What we're reading

In this monthly blog post, members of the MATTER team highlight articles from across the web, and the occasional book or two, that cover some of the most relevant business and healthcare topics today.

The Heart of Power: Health and Politics in the Oval Office, David Blumenthal

“For many of our members at MATTER, it was a personal experience in healthcare that led them to take interest in this particular space and spend time, money and resources to solve a healthcare issue. Interestingly enough, similar personal stories have influenced every president of the United States, which have ultimately driven them to commit to specific health reforms (including ones that may be detrimental to their image or popularity). Heart of Power discusses modern presidents’ health experiences and how those experiences have shaped our healthcare policy over time.”

—Priyanca Kotwal, Program Associate

How to Change Your Mind: What the New Science of Psychedelics Teaches Us About Consciousness, Dying, Addiction, Depression, and Transcendence, Michael Pollan

“Michael Pollan is a well-known author who has tackled an array of complex and daunting topics, but none so complex as in How to Change Your Mind. In this book, Pollan outlines the history of psychedelics in the psychiatry field in the mid-twentieth century, and then delves into the promising research being done at revered institutions like Johns Hopkins over the past 15 years. Some of the findings in the patient experiences he describes — whether in depression, alcohol addiction or anxiety and depression in terminally ill cancer patients — are nothing short of miraculous.“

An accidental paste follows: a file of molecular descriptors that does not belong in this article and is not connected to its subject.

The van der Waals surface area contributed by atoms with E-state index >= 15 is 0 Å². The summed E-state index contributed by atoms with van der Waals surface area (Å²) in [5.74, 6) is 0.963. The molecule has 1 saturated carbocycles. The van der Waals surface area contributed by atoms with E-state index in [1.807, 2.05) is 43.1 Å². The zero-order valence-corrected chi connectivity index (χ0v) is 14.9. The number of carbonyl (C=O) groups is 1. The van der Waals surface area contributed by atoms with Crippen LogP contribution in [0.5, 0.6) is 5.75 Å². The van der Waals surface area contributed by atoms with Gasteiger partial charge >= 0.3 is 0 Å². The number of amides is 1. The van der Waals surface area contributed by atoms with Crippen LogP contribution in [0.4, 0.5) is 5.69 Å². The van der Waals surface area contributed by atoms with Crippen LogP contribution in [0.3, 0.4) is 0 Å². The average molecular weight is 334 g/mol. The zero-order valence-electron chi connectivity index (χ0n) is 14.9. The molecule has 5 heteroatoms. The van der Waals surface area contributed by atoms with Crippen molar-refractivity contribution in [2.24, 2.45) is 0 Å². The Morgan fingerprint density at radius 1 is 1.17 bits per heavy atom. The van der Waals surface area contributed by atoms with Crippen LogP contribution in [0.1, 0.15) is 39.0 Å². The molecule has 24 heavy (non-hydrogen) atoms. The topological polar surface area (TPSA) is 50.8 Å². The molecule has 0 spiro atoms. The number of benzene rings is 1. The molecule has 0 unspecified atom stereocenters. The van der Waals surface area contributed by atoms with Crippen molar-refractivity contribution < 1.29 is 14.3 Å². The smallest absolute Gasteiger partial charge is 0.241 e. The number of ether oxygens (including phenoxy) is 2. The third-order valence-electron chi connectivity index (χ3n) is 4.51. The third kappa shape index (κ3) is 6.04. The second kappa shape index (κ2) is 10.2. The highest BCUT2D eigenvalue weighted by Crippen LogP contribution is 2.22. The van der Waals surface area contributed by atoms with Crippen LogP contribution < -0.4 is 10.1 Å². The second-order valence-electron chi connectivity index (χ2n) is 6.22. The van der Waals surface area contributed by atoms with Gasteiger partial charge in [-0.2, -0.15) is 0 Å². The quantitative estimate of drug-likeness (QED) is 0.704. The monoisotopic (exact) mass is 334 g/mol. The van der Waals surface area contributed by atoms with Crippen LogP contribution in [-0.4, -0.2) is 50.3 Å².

—Rachel Lund, Partnerships Manager

The Health of Millennials, Blue Cross Blue Shield Association

“Public health and the identification of unforeseen cost drivers are fascinating topics to me. Understanding the true breadth and depth of the disease states that generational segments face allow us to better understand how the healthcare space should respond. The Blue Cross Blue Shield Association points out many of these factors in their recently published study looking at the health of the Millennial population.”

—Adam Seidler, Innovation Fellow